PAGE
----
The Cyber Space

Greg Skinner is the director of Mina, a market intelligence company with expertise in the youth market. He also admits to having an unhealthy obsession with the World Wide Web. KidScreen asked him to do some browsing on our behalf and...
June 1, 1998

Greg Skinner is the director of Mina, a market intelligence company with expertise in the youth market. He also admits to having an unhealthy obsession with the World Wide Web. KidScreen asked him to do some browsing on our behalf and report on the latest developments in new media and how these innovations are having an impact on the kids entertainment industry. If you have any suggestions or ideas for topics you’d like to see in ‘The Cyber Space,’ please contact Greg Skinner at 416-504-6800 (phone), 416-504-4054 (fax) or (e-mail).

Gaming is cool, if only because there is something out there to meet everyone’s tastes. In saying that, we decided to skip the usual destroy-and-demolish offerings, and cast our gaze on several gaming efforts that have given existing properties new life by extending these brands into alternative outlets.

From a player’s perspective, immersion in the action is one of the most, if not the most, important factors contributing to gamer satisfaction (and hence, marketplace success). And when a game’s characters move outside the realms they normally occupy, they characters take on a whole new dimension, which adds to the pleasure.

From a proprietor’s or content provider’s perspective, however, the game’s underlying focus needs to be on the revenue model, because, at some point, they have to make back all of those bucks spent on development. Economic viability may mean generating visits to a site, product sales, or in many cases, brand support through repeat customers and future sales.

Take the case of the Carmen Sandiego Math Detective CD-ROM by Br¿derbund Software. You are a math detective trying to recover 12 of the world’s wonders by decoding secret passwords. Solving math problems is the key to retrieving the missing monuments. Throughout the game, you receive e-mail and video messages, in addition to flexing your analytical muscles with arithmetic exercises.

The point is that the game lends excellent support to its TV brothers and Web site sister (, even though it’s missing that catchy ‘Where in the World is Carmen Sandiego?’ theme song. On-line, the mandate sticks like glue, with plenty of products for perusal and on-line ordering. Registering in the club gives you a discount code good for each purchase of Carmen Sandiego software. Not only do you have the opportunity to spend, but you learn how to calculate how much these goodies will cost you. The entire effort is well thought out and develops Carmen into an important part of every young detective’s life.

The General Mills baseball CD-ROM, created by BrandGames, is an example of existing properties taking on new life. It’s you and your cereal cohorts-Lucky the Leprechaun, the Trix Bunny and others-versus pro Major League Baseball (MLB) players in a game of ball. Right off the bat, the brand and product tie-ins are evident as the game opens with the General Mills logo, with the MLB insignia and its Web site address in tow.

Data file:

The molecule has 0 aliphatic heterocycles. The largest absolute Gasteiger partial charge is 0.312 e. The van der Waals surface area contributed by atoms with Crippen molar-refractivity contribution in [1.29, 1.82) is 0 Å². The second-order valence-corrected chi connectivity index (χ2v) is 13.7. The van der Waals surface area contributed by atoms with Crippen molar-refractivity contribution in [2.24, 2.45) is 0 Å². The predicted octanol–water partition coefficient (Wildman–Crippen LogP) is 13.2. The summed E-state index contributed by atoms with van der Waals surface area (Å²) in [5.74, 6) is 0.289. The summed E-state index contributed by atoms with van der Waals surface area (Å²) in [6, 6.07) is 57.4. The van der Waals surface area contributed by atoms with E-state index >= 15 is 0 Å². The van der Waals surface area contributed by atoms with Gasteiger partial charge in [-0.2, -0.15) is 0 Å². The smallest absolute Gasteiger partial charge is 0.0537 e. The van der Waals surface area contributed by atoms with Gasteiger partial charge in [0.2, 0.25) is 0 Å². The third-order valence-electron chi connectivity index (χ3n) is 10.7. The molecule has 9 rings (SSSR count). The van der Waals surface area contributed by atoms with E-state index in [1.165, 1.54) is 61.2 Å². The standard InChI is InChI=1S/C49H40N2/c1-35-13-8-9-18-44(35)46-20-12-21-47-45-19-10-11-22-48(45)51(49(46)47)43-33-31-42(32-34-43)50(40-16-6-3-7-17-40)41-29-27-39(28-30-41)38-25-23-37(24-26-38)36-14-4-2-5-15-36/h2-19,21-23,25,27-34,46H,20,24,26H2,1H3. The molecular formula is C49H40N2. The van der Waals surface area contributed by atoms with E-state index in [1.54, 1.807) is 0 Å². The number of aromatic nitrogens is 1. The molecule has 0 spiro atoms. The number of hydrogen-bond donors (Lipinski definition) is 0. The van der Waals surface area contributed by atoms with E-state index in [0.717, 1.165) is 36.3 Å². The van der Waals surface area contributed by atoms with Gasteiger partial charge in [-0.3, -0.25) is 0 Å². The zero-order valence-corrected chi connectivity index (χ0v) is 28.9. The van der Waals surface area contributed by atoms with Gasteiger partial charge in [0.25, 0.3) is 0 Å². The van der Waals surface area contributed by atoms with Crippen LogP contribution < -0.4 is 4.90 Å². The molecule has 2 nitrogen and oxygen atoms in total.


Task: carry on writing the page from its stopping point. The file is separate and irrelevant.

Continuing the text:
The game itself is very good-a nice simple concept with tight graphics (particularly of the MLB players). A great idea would be to have some of the characters echo their well-known catch phrases.

The purpose of features such as the meticulously rendered chocolate chip cookie and flying Lucky Charms for General Mills serves to build on the equity already established by the General Mills characters, as well as to continue to foster a relationship with the target demographic (ditto for MLB). Those abundant product shots-the big spoon holding milk and Frosted Cheerios smack in the middle of the outfield-are there to move lots and lots of cereal.

On the Internet, one site of note is the Kellogg’s Nutrition Camp at, which ties in an educational component by helping kids to learn about nutrition.

No doubt, both Kellogg’s and General Mills will be criticized for the unsubtle use of their trademark characters in captivating the minds of young cereal crunchers. The point, however, is that each has taken advantage of high penetration of games and computers to make successful transitions from TV- and print-resident properties into gaming environments.

All three offerings provide a unique perspective on the opportunities for seeding brands, products and content. There are a lot of properties out there searching for, and needing, alternative outlets beyond the usual licensed products. These three give both product suppliers and content providers a new way to help themselves and their sponsors.

Game Types

PC games – a huge range of game types, from chess to multiuser dungeons and everything in between. Most often in CD-ROM format.

Console games – Sega, Nintendo and Sony PlayStation-say no more

Handheld players – Game Boy and Game Gear, the miniature, portable cousins of console players; the same games, with less robust graphics and game play.

On-line games – PC and console games played in on-line environments. Accessibility and cost-they are often pay per use-are big issues, as this is a highly competitive marketplace.

Next month, ‘The Cyber Space’ looks at sites tied into children’s and teen TV shows.

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